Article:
One approach to improving the process of recording dietary intake is offered by diet tracking software of the type disclosed in U.S. Pat. No. 4,891,756. This software runs on a handheld personal digital assistant (PDA) and includes a database of specific foods and food types along with their portion sizes and nutritional content. A user may easily select a specific food consumed from a database stored in the PDA and input the portion size consumed. The software keeps track of all inputs and totals it for a period of time, such as a day or week. This obviously greatly improves the ease with which dietary intake may be recorded. However, it does not address the need to more accurately estimate portion size through weighing or measuring.
 As advances are made in portable electronic computing/communication devices, and the level of acceptance of these devices grows, the problems/challenges associated with accurately gauging caloric intake through the measurement and logging of food intake can be minimized. The tedious and obtrusive nature of measuring and logging amounts and types of food can be made less conspicuous by employing devices that consumers normally carry with them including PDAs, personal organizers, cellular phones, pagers, wristwatches, and other computing and storage devices. Various configurations and methods of information and data exchange can be employed with the aforementioned information appliances in tandem with measurement devices to carryout the dietary objectives of the consumer.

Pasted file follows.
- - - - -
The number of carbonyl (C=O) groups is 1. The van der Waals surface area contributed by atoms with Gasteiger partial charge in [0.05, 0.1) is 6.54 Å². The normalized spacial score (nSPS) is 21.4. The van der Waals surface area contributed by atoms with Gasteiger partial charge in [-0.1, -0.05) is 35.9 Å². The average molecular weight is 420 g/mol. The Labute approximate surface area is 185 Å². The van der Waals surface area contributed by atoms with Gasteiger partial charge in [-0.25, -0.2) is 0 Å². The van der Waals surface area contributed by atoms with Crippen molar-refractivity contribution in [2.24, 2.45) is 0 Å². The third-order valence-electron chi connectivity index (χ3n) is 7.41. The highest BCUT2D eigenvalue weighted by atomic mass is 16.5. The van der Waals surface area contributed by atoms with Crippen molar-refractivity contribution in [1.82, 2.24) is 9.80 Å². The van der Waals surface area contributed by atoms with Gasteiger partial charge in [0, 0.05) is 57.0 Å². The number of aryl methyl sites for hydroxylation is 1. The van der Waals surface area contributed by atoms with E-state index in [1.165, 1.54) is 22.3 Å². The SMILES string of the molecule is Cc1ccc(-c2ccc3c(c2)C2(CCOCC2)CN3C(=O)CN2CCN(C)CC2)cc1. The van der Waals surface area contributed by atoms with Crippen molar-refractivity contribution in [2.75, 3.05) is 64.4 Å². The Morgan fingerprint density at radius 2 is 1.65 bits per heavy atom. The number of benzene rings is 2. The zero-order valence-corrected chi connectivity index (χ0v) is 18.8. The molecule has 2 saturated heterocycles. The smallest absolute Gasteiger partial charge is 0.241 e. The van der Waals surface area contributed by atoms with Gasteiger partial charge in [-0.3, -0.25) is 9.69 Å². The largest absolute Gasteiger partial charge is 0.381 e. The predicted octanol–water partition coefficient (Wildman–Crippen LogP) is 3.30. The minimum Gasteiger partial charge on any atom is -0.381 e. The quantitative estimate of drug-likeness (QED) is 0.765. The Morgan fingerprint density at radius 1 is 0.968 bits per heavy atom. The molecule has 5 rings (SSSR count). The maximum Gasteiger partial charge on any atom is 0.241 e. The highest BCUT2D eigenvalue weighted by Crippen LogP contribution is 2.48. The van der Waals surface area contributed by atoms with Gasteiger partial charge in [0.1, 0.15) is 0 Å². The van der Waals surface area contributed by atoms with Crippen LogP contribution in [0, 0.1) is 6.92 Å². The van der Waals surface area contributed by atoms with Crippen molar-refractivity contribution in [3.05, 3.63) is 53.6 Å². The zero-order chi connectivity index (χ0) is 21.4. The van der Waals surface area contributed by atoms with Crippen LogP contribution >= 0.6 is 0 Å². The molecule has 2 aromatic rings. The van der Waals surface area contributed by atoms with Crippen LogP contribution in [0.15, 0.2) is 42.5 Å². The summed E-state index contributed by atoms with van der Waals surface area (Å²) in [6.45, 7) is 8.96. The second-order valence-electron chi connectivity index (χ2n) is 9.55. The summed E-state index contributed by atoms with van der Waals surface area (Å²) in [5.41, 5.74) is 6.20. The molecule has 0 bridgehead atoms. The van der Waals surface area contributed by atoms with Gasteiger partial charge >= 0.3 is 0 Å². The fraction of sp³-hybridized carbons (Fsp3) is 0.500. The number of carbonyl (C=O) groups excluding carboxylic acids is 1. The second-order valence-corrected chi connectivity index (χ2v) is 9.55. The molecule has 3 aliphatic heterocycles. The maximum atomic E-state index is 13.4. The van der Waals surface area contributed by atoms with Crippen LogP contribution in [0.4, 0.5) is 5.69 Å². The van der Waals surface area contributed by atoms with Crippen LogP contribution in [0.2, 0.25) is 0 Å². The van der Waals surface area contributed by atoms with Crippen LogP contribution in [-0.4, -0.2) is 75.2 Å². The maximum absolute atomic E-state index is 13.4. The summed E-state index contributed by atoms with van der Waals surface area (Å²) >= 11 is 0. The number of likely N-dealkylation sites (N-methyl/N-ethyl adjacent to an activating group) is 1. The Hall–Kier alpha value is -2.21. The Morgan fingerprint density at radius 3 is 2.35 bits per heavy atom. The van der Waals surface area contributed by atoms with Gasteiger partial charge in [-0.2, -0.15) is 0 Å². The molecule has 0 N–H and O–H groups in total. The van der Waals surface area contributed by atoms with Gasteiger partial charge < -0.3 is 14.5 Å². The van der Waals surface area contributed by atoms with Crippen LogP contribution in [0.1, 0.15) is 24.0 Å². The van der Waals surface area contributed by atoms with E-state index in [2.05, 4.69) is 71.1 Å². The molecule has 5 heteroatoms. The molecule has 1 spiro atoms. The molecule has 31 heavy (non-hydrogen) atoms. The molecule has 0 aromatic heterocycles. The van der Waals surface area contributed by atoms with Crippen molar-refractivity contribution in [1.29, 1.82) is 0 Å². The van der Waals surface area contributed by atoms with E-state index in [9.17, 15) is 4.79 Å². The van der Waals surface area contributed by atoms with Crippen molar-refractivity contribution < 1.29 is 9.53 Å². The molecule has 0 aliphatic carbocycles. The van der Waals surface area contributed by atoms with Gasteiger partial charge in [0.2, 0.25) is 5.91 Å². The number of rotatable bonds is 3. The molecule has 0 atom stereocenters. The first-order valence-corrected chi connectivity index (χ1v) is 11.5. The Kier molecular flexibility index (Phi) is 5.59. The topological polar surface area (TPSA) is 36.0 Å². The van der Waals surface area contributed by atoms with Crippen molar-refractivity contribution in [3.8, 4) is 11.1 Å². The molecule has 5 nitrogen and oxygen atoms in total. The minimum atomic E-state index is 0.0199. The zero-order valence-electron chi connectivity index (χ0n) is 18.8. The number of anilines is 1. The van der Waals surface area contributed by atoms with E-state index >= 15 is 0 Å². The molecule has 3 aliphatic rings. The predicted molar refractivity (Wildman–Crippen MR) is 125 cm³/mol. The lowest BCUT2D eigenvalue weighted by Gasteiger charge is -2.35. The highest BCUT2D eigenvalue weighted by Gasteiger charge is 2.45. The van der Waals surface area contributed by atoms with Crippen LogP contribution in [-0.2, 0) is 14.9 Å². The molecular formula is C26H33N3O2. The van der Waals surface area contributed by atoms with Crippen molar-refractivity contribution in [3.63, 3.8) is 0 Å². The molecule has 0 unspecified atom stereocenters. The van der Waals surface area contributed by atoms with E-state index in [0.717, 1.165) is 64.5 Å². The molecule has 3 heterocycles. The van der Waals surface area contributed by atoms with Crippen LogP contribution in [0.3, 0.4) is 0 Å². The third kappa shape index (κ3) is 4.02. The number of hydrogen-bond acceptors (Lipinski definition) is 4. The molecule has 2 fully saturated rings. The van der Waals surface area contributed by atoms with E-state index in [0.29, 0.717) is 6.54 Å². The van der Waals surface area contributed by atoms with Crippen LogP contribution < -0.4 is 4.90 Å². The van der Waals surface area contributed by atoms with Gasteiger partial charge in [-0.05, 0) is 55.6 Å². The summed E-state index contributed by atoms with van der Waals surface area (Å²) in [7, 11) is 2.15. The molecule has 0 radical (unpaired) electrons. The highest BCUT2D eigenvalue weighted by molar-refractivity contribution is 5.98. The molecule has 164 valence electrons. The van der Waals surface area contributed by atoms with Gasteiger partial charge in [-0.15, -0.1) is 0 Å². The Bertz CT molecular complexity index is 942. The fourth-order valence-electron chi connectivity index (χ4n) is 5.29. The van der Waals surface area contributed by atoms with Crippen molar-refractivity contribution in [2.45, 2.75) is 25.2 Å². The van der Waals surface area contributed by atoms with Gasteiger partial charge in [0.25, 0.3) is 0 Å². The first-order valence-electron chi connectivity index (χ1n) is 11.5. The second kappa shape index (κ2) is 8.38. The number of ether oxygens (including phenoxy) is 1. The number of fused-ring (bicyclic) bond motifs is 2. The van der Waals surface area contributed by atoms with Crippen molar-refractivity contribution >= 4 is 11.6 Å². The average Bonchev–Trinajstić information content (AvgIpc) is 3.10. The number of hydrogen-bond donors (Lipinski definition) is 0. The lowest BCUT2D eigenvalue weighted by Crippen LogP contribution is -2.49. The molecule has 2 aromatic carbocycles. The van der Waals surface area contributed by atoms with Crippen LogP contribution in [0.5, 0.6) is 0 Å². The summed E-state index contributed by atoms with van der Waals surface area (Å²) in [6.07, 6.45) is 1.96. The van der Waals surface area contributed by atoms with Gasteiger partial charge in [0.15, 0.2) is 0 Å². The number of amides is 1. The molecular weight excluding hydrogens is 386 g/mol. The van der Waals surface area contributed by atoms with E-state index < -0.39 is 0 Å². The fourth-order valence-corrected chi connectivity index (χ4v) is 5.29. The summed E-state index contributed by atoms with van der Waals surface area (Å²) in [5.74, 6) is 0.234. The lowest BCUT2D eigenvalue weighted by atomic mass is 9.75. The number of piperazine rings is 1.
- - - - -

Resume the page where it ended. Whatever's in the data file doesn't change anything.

The present invention is accordingly directed toward a system employing a PDA with an application program which allows a user to store signals representative of food items consumed for the purpose of calculating the consumption of calories or other nutrients and a scale for weighing food portions to be consumed, or consumed, so that the weight of the portions may be used in determination of the calories or other nutrients.